July 26, 2018

Batten's National Security Policy Center Celebrates Inaugural Year Preparing Students for Critical Foreign and Domestic Service

“Our students need to be prepared to deal with policymaking as it exists, but we also want to equip them to do better by providing them the knowledge to make a contribution to these conversations,” said Batten’s Phil Potter.
For the future national security leaders being educated at Batten, it makes perfect sense to challenge—and, perhaps, discard—some of the practices put in place after the post-9/11 terrorist attacks. A recent forum put on by Batten’s National Security Policy Center (NSPC), titled “The Future of Counterterrorism,” brought scholars and policy makers to grounds to undertake this reassessment.

At “The Future of Counterterrorism” conference, left to right: Matt Olson, moderator, standing; Eliza Goiter; J. Patrick Rowan;  Chris Costa; Eliza Massimino, gesturing; and David Cohen.

“The notion behind the event was that we created a legal and policy infrastructure for dealing with terrorism immediately post-9/11, but things have changed and policies and strategies that we have come to think of as second-nature may no longer be suitable,” said NSPC director Philip Potter, on the eve of the Center’s one-year anniversary.

The counterterrorism framework built up over past 17 years “may no longer be the right way to go about things, particularly if your primary threats are organizations that are reaching into your society by radicalizing individuals over the Internet, people who have never been to Syria or Afghanistan.”

Giving a hard review of status-quo practices—indeed, calling into question much of the established, default ways of protecting America—became part of the NSPC’s mission in its first year, which included public and private conferences and conversations with dozens of national security professionals in the United States and abroad.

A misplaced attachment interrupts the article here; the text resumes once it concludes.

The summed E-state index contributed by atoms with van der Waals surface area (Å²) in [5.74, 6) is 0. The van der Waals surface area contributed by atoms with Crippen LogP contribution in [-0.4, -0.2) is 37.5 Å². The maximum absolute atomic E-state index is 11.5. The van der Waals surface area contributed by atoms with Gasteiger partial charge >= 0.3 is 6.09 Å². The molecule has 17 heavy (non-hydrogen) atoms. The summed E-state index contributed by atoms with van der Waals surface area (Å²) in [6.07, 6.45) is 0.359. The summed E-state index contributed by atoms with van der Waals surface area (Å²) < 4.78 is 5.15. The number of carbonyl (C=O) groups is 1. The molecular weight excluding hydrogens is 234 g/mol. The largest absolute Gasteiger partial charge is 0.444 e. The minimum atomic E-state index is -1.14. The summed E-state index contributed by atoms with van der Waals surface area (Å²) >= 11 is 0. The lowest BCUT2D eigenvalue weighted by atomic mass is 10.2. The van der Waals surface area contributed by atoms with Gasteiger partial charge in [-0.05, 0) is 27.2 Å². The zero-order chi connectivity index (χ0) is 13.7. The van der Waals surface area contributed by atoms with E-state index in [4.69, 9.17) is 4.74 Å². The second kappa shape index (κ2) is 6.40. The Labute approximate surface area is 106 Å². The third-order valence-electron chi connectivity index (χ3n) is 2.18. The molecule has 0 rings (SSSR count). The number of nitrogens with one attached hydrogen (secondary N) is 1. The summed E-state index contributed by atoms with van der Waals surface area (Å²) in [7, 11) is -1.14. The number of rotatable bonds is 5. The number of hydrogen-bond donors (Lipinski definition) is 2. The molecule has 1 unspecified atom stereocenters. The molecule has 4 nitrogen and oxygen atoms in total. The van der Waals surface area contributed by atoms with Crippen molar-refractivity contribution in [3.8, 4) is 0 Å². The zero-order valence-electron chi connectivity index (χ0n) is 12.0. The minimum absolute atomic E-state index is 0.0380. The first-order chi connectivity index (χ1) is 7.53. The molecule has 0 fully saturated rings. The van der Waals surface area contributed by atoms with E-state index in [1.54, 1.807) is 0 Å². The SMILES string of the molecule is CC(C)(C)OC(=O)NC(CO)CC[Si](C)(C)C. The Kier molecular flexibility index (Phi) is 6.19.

As David Cohen, former deputy director of the CIA, said at the counterterrorism forum, “We want to be able to adopt new ways of addressing the terrorist thereat, including offensive cyber-operations, for instance, and other potential ways to go out after” terrorists.

“Congress, frankly, ought to stand up and take the hard vote here to authorize the fight against international terrorism. The public is better served to have legislation” come from its elected representatives, Cohen said.

The counterterrorism forum was part of a larger Batten conference that, with assistance from UVA Law School participants, included numerous private sessions with more than 20 current and former administration officials.

One panelist turned theological in her remarks, demonstrating that grappling with future national security issues might require a broad perspective.

“Many great people are trying to make the system of military commisons work, (but) I think that there was sort of an original sin of military commissions” being used to bring terrorist suspects to trial, said Elisa Massimino of Harvard, referring to the tribunals, authorized by presidential order, to prosecute prisoners still being held in the U.S. Guantanamo Bay military base in Cuba.

“I think there was sort of an original sin in (the) military commissions” being used to bring terrorist suspects to trial, said Elisa Massimino of Harvard, referring to the tribunals, authorized by presidential order, to prosecute prisoners still being held in the U.S. Guantanamo Bay military base in Cuba.

These are “people who, sadly, we tortured—and there are lots of other problems with the way we treated them—but we have a pretty good sense that these are the people who are responsible for the most terrible mass murder in our history,” said Massimino, former president of Human Rights First and now a senior fellow at Harvard’s Carr Center for Human Rights Policy.

“What happens if (military) convictions are not sustainable by a regular (civilian) court?,” she asked. “Are we going to let (the defendants) free, which most people assume is never going to happen?